As much as I’m all for women empowerment, I can’t help but feel that often times we are our own biggest enemy. Although I may be biased, I strongly believe that it’s a prevailing issue.
A very good friend of mine worded it perfectly when I asked for her opinion on the topic:
“I feel like a lot of ladies feel like they are competing against each other. It’s the same for every disenfranchised group. You think there isn’t enough (love, money, power) to go around so we claw and fight each other for it”.
Yes, this doesn’t apply for every woman, but it is important to just focus on the word ‘compete’.
From personal experience I have witnessed that amongst most friendship groups, there is usually that one person that has to pit herself against everyone else. Essentially, a recent experience is what has sparked this blog post.
My instinct is to support other women, I love seeing fellow ladies succeeding and doing well; it inspires me. And so, I am frustrated in understanding this aspect of femininity. Why are we so hard on each other?
In an ideal world, the idea should be that seeing as women experience sexism, we should have an awareness which should inherently lead us to actively support one another.
“Because I am female, I am expected to aspire to marriage. I am expected to make my life choices always keeping in mind that marriage is the most important. Now, marriage can be a source of joy and love and mutual support. But why do we teach girls to aspire to marriage and we don’t teach boys the same? We raise girls to see each other as competition not for jobs or accomplishment, which I think can be a good thing, but for the attention of men. “
In the past decade, sociological findings have sought to demonstrate that bullying among girls takes the form of relational aggression – verbal and emotional abuse; as opposed to the physical aggression found among boys.
Why do we take this form of aggression?
It is thus important to deconstruct whether or not the dislike we may have towards another woman is driven by misogyny or other forms of oppression.
The resting bitch face: How does this phenomenon affect women’s first impressions of each other and maybe as a result impact their relationship with each other?
There is a concept amongst women which has in the millennial era been classed as ‘The Resting Bitch Face’ (RBF).
The Urban Dictionary amusingly describes this as being a phenomenon in which the resting face lacks animation and appears to look bitchy at all times, thus leading people to believe a person must be upset, a snob or a bitch.
I’ve myself fallen victim of being classed as unfriendly based on a first impression glance. Although, I feel it is imperative to make it clear that being constantly expected to smile, be pleasant, and be approachable is a struggle that I believe a lot of us face and are expected to deal with.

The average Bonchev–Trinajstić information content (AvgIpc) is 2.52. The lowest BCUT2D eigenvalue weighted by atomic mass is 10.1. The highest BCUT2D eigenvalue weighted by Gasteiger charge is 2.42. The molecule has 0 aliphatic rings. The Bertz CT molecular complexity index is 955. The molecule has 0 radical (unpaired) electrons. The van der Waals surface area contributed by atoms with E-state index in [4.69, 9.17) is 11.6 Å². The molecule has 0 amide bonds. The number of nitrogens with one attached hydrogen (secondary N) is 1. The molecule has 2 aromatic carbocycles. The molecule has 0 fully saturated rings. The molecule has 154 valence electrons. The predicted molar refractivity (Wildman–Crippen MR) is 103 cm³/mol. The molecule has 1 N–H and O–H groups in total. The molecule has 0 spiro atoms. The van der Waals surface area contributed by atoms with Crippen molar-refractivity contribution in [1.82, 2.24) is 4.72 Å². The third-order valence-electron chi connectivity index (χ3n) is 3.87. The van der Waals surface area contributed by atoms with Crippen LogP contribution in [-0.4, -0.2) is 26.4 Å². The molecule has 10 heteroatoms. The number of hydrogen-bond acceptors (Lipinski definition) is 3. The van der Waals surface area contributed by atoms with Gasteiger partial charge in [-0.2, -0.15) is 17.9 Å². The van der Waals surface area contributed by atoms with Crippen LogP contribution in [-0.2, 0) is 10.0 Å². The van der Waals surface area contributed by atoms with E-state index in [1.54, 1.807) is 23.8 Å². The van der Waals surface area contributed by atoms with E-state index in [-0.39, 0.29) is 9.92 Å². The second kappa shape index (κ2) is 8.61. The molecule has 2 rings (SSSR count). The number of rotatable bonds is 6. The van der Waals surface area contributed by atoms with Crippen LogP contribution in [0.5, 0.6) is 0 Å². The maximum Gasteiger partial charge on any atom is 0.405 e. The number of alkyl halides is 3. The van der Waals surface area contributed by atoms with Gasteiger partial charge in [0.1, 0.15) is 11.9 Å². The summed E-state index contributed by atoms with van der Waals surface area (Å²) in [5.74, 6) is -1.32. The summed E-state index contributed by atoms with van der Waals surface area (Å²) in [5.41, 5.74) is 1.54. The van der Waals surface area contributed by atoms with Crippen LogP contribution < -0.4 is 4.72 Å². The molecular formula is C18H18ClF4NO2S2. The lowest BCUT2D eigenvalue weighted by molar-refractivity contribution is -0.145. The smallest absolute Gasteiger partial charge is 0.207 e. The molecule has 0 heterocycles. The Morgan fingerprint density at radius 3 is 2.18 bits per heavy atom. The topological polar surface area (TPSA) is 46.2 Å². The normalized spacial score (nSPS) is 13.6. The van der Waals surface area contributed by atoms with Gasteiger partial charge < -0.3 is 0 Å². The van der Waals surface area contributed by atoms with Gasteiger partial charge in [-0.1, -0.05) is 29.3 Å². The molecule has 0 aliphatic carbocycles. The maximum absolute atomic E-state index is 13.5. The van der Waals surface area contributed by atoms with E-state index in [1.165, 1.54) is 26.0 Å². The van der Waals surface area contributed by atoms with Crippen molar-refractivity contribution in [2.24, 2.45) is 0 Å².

If a woman portrays any of the latter, she may be seen as a ‘bitch’. Interestingly enough, this face when acknowledged by other women as being a RBF is automatically viewed as being a form of competition.
Presuming a woman is being unfriendly due to a sexist preconception of other women, is in itself, a judgement one shouldn’t be making.
Perhaps she’s guarded, or certain places make her anxious.. or even better it’s none of your business.
But you must admit that a part of yourself still says “but still…”. Why do we feel this way? Our society perhaps…
Point being, it may seem easy to apply a label to certain situations, but they may require more thought than that.
Indeed men also exhibit competitive tendencies towards one another, but not in the same way we do. Although that isn’t the focus of this blog post.
The aim of this blog post is to inspire us women to try and do better. Myself included. Let’s support one another, let’s lift each other up and celebrate one another’s success. Confident women don’t hate for no reason.
Ignore what everyone else is doing and don’t let the achievement of others dampen your goals. Your life is about breaking your own limits and outgrowing yourself to live the best life. You are not in competition with anyone else
Similarly, your friends should motivate and inspire you. Your circle should be well rounded and supportive. Keep it tight – quality over quantity, always.
With that said,
“If we are to be truly empowered as a gender, then surely we need to support one another, rather than judge, or criticise, or project our way of doing things on to others.
In today’s social media world, where snap judgements seem common, that hope may seem unrealistic, but the more we imagine walking in the shoes of others, the kinder I think we can become” – Jo Malone
** Coedited by Jelilat Adesiyan
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